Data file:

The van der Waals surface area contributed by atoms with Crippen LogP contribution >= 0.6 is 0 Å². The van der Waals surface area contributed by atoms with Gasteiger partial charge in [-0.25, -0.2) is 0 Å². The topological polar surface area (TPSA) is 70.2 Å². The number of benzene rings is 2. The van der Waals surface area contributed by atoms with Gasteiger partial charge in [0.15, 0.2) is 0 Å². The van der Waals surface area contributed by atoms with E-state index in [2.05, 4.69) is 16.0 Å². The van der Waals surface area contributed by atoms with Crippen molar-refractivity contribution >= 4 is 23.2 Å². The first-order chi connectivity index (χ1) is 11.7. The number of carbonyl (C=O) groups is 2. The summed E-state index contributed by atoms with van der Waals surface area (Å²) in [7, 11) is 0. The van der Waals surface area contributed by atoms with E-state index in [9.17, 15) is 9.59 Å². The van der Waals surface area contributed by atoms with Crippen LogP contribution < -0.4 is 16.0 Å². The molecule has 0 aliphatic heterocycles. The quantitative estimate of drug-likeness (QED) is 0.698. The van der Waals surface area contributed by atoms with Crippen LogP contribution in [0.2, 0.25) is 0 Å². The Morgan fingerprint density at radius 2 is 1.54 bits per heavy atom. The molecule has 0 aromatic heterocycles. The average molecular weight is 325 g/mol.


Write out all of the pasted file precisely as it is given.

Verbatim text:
The van der Waals surface area contributed by atoms with Crippen LogP contribution >= 0.6 is 0 Å². The van der Waals surface area contributed by atoms with Gasteiger partial charge in [-0.25, -0.2) is 0 Å². The topological polar surface area (TPSA) is 70.2 Å². The number of benzene rings is 2. The van der Waals surface area contributed by atoms with Gasteiger partial charge in [0.15, 0.2) is 0 Å². The van der Waals surface area contributed by atoms with E-state index in [2.05, 4.69) is 16.0 Å². The van der Waals surface area contributed by atoms with Crippen molar-refractivity contribution >= 4 is 23.2 Å². The first-order chi connectivity index (χ1) is 11.7. The number of carbonyl (C=O) groups is 2. The summed E-state index contributed by atoms with van der Waals surface area (Å²) in [7, 11) is 0. The van der Waals surface area contributed by atoms with E-state index in [9.17, 15) is 9.59 Å². The van der Waals surface area contributed by atoms with Crippen LogP contribution < -0.4 is 16.0 Å². The molecule has 0 aliphatic heterocycles. The quantitative estimate of drug-likeness (QED) is 0.698. The van der Waals surface area contributed by atoms with Crippen LogP contribution in [0.2, 0.25) is 0 Å². The Morgan fingerprint density at radius 2 is 1.54 bits per heavy atom. The molecule has 0 aromatic heterocycles. The average molecular weight is 325 g/mol.